Exploring Local
Mike Dobson of TeleMapics on Local Search and All Things Geospatial

Nokia, Navteq and…Zvents?

October 6th, 2008 by MDob

Recently, it was announced
that Zvents, a company that bills itself as “ A unique, local experience enabling people to discover things to do, places to go, and people to see – any time and anywhere” had received $24 million in new funding from AT&T, Nokia Growth Partners and Navteq, along with two other VCs.

The announcement struck me as a little unusual since Navteq is now part of Nokia and unlikely to be considered an independent investor. In addition, Navteq did not issue a press release on this “investment”, although the company is noted in the release as “participating in the funding”. Well, I suppose the intent was to find some way to tie Navteq’s name to this transaction, which I suspect was led by Nokia Growth Partners.

In a previous blog, I had noted that TomTom seemed to be on course to transition into a content company. It seems that Navteq has many of the same intentions, or possibly this may be another sign that Nokia intends for them to pursue meaningful growth in this area.

Zvents is a Local Search and advertising network that is attempting to transform the events category into an advertising-driven events distribution network focused on the Web and mobile. (See my friend Peter Krasilvosky’s the Local Onliner for some great insights on this deal).

Why the Investment by Nokia?

Nokia and Navteq are hoping to make inroads in some portion of the Local Search marketplace that Google does not currently own (perhaps Google will buy Eventful?).

Local events is a category of news that is currently underserved in Local Search and, undoubtedly, someone will transition this category from local newspapers and radio to a mobile platform. The more interesting question is will they consider the events category as a profit driver or as a loss leader with the potential to increase distribution, advertising inventory and audience?” (Remember, many loss leaders (outside of the food industry) were once “great new products” that just could not make it on their own, but offered a venue to a broad, relatively untapped audience.).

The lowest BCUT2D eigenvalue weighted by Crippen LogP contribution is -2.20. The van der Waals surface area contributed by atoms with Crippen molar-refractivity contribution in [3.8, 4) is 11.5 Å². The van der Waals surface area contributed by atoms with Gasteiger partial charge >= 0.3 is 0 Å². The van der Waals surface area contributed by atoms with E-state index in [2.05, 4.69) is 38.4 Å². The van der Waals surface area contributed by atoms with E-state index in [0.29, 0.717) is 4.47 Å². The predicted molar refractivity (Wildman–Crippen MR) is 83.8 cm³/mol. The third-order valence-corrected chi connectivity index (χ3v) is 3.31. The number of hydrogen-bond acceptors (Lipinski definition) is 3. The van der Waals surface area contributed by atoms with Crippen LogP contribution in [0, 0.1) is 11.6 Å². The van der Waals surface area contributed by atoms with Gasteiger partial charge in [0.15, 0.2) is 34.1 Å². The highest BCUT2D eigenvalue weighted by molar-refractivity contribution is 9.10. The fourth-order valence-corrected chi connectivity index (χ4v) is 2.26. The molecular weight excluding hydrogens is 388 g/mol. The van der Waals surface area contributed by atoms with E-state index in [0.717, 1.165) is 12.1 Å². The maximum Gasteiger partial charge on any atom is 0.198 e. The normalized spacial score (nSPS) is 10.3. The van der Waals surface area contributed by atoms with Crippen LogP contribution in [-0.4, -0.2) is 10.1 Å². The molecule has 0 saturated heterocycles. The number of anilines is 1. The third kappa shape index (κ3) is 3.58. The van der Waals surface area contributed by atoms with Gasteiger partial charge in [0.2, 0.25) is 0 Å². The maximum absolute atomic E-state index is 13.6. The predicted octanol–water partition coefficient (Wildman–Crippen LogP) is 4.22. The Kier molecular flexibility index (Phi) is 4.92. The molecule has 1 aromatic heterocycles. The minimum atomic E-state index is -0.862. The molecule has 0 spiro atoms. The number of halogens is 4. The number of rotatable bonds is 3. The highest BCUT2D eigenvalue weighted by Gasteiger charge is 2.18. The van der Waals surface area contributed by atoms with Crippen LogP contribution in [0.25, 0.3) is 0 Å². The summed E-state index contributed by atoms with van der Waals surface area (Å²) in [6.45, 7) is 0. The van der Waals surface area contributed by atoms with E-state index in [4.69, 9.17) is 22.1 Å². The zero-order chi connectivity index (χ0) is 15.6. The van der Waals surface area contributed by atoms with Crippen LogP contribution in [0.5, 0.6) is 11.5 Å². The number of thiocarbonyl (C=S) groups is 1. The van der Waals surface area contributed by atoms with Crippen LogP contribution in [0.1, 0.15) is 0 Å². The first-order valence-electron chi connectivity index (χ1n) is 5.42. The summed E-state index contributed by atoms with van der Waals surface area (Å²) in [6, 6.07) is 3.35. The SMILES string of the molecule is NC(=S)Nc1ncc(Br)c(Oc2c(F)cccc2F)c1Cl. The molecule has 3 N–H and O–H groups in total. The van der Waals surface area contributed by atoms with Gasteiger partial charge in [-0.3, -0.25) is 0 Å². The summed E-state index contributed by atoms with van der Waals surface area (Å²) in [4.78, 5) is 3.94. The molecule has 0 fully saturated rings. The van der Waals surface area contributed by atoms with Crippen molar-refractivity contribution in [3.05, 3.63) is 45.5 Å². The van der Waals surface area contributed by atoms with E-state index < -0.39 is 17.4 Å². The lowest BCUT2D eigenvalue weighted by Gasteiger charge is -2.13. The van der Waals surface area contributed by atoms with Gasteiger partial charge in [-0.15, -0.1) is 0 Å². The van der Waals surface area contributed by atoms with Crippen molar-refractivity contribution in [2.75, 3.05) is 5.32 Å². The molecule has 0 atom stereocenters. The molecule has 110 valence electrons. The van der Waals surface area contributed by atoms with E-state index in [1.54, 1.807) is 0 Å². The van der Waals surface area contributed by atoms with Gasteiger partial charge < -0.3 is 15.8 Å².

I am yet to be convinced that presenting local events online or via mobile will become a financially satisfying investment, but it is an attractive option if you are not in the online or mobile advertising market and need to get some traction. People are always looking for things to do and keeping up with what’s going on locally is hard to do, unless you buy the local newspaper (and most of them do not do a particularly good job on local events, but, hey, something is better than nothing).

Certainly, local event reporting is something that will migrate to the mobile Web and Nokia’s interest in becoming a significant advertising channel is at the heart of this investment strategy.

Since today’s younger consumers seem to prefer not to read newspapers, it seems likely that they might prefer to find local events on the web or using a wireless device. Even so, it is difficult to imagine that there would be significant amounts of local advertising especially relevant to individual event announcements. However, there will be traffic and when you attract eyeballs there is the opportunity to advertise and sell something. We will just have to wait to see whether Nokia can make this investment work as their entry to the larger Local Search market.

Why the Navteq link?

Well, events are inherently geographic and conceptually a time-dependent Point Of Interest. If Navteq can successfully offer an “events service” as part of its data/POI offerings, it will have yet another lure to attract customers, or perhaps we should say that it will have another lure that TomTom/TeleAtlas does not have today.

The more interesting question is whether Navteq’s map database and Nokia’s software for mobile devices can become the preferred provider of infrastructure for Local Search and Local Search advertising. If Nokia can persuade the mobile market to distribute navigation and Local Search accompanied by advertisements on a per drink basis, then the game may change. If it does, it will put pressure on companies like Networks in Motion and Telenav, not to mention TomTom/TeleAtlas.

Comments, anyone?

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Posted in Google, local search advertising, MapInfo, Navteq, Nokia, place based advertising

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